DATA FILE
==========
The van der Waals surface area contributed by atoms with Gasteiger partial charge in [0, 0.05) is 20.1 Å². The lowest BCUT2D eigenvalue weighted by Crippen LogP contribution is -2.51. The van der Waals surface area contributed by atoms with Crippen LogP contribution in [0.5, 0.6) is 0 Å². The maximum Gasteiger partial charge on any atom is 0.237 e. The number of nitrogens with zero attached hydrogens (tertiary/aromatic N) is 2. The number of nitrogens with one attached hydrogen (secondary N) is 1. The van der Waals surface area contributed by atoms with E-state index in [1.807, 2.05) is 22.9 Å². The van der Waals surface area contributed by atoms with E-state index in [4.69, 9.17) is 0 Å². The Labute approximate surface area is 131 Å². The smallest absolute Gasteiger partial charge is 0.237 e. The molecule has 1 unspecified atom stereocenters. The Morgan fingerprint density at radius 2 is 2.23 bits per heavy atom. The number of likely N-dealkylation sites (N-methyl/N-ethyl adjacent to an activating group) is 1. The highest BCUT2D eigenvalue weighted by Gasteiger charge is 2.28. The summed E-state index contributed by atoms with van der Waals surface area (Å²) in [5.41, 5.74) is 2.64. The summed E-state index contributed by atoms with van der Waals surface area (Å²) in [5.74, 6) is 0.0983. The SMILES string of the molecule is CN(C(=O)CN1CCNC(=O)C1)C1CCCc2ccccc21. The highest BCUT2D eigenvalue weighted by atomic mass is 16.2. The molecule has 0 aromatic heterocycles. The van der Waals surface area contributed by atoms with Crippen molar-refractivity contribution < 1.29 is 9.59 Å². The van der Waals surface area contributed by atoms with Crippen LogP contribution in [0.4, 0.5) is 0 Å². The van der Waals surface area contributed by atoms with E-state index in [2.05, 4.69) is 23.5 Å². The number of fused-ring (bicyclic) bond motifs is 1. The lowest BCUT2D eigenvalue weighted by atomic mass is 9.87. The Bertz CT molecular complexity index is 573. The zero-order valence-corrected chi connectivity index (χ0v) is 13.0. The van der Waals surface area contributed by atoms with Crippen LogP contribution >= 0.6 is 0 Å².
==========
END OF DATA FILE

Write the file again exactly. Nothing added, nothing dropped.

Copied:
The van der Waals surface area contributed by atoms with Gasteiger partial charge in [0, 0.05) is 20.1 Å². The lowest BCUT2D eigenvalue weighted by Crippen LogP contribution is -2.51. The van der Waals surface area contributed by atoms with Crippen LogP contribution in [0.5, 0.6) is 0 Å². The maximum Gasteiger partial charge on any atom is 0.237 e. The number of nitrogens with zero attached hydrogens (tertiary/aromatic N) is 2. The number of nitrogens with one attached hydrogen (secondary N) is 1. The van der Waals surface area contributed by atoms with E-state index in [1.807, 2.05) is 22.9 Å². The van der Waals surface area contributed by atoms with E-state index in [4.69, 9.17) is 0 Å². The Labute approximate surface area is 131 Å². The smallest absolute Gasteiger partial charge is 0.237 e. The molecule has 1 unspecified atom stereocenters. The Morgan fingerprint density at radius 2 is 2.23 bits per heavy atom. The number of likely N-dealkylation sites (N-methyl/N-ethyl adjacent to an activating group) is 1. The highest BCUT2D eigenvalue weighted by Gasteiger charge is 2.28. The summed E-state index contributed by atoms with van der Waals surface area (Å²) in [5.41, 5.74) is 2.64. The summed E-state index contributed by atoms with van der Waals surface area (Å²) in [5.74, 6) is 0.0983. The SMILES string of the molecule is CN(C(=O)CN1CCNC(=O)C1)C1CCCc2ccccc21. The highest BCUT2D eigenvalue weighted by atomic mass is 16.2. The molecule has 0 aromatic heterocycles. The van der Waals surface area contributed by atoms with Crippen molar-refractivity contribution < 1.29 is 9.59 Å². The van der Waals surface area contributed by atoms with Crippen LogP contribution in [0.4, 0.5) is 0 Å². The van der Waals surface area contributed by atoms with E-state index in [2.05, 4.69) is 23.5 Å². The number of fused-ring (bicyclic) bond motifs is 1. The lowest BCUT2D eigenvalue weighted by atomic mass is 9.87. The Bertz CT molecular complexity index is 573. The zero-order valence-corrected chi connectivity index (χ0v) is 13.0. The van der Waals surface area contributed by atoms with Crippen LogP contribution >= 0.6 is 0 Å².